The “second” estimate of U.S. real gross domestic product (GDP) for the first quarter of 2020 contracted by 5.0 percent at an annual rate, lower than the advance estimate of a 4.8 percent contraction. The revision reflected a deeper decrease in private inventory investment, which was partly offset by upward revisions to consumer spending and nonresidential fixed investment. The sharp decline reflected the nearly stalled economy with extremely expansive monetary and fiscal policy measures as state governments issued stay-at-home orders to mitigate the virus. U.S. nonfarm employment experienced an unexpected upward surge, adding 2.5 million jobs in May, benefitting from gains in the leisure and hospitality, construction, health care and social assistance, and retail trade sectors. The unemployment rate also declined to 13.3 percent from 14.7 percent. Retail sales in April plummeted by 21.6 percent from last year, the largest drop on record despite a surge in personal income boosted by the CARES act, which resulted in an all-time high 33.0 percent saving rate. Housing starts in April also decreased by 29.7 percent from last year due partly to stay-at-home orders.
The Nevada economy experienced highly negative signals with the release of the most recent data. Seasonally adjusted statewide employment experienced a record-high loss of 244,800 jobs in April. April gaming revenue and air passengers plummeted by 99.6 and 96.3 percent, respectively. March taxable sales and gasoline sales (in gallons) also decreased sharply by 19.5 and 18.3 percent from last year.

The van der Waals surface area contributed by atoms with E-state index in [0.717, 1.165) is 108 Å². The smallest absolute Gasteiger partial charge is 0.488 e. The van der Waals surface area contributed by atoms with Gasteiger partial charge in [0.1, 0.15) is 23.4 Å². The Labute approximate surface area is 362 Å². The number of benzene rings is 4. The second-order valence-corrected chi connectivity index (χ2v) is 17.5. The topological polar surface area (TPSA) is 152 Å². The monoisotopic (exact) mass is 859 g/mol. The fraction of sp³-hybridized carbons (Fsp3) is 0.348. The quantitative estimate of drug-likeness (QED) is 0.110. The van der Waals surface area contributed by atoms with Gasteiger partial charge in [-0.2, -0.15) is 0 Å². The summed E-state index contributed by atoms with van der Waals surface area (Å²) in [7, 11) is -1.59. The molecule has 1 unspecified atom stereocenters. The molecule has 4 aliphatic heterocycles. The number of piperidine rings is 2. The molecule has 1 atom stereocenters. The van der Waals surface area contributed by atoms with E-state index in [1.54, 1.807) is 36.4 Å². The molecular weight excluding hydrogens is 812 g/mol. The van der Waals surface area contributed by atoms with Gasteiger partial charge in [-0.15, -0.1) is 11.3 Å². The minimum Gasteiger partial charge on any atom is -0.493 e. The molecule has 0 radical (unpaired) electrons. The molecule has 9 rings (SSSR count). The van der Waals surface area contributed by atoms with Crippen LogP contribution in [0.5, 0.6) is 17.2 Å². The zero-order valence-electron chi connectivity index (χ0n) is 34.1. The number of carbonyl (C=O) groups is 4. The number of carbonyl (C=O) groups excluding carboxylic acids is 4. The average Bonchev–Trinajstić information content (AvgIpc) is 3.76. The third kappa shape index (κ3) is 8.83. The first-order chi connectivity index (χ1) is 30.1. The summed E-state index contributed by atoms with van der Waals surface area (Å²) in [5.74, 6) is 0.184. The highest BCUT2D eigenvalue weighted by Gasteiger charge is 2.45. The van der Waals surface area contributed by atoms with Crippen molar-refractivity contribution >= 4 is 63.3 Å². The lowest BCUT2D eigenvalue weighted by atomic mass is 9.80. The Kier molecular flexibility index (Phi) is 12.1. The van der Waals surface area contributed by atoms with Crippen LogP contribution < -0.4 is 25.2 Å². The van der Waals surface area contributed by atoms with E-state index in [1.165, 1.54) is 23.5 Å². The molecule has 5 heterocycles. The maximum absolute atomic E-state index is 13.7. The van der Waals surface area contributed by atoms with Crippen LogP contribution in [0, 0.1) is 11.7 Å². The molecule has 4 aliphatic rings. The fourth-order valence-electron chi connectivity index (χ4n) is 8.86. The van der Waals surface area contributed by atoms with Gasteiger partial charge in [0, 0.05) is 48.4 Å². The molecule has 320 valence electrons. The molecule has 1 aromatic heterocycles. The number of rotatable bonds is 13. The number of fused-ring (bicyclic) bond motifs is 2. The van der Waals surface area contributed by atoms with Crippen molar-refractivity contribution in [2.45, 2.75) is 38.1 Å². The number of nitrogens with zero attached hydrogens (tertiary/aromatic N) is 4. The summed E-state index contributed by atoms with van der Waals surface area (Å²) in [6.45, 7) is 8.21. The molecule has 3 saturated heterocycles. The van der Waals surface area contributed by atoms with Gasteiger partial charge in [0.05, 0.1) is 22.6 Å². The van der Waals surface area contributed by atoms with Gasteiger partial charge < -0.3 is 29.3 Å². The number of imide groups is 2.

Clark County also posted highly unfavorable signals in local economic activity. The unemployment rate in April skyrocketed to 33.7 percent, the largest percentage change among large metro areas. Total McCarran Airport passengers and visitor volume in March dropped significantly by 96.4 and 97.0 percent, respectively. April gaming revenue also plummeted by 99.5 percent over the same period. Residential housing permits/ units in April decreased by 37.7 percent year-over-year, showing better performance than originally thought.
Washoe County reported less reduction in local economic activity compared to Clark County, benefitting from its more diversified economy. The unemployment rate rose sharply to 19.7 percent. April residential permits unexpectedly gained 11.3 percent year-over-year, while April visitor volume and gaming revenue experienced significant losses of 83.2 and 100.1 percent, respectively, year-over-year.
Stephen M. Miller, Director
Jinju Lee, Economic Analyst
UNLV Center for Business and Economic Research
The views expressed are those of the authors and do not necessarily represent those of the University of Nevada, Las Vegas or the Nevada System of Higher Education.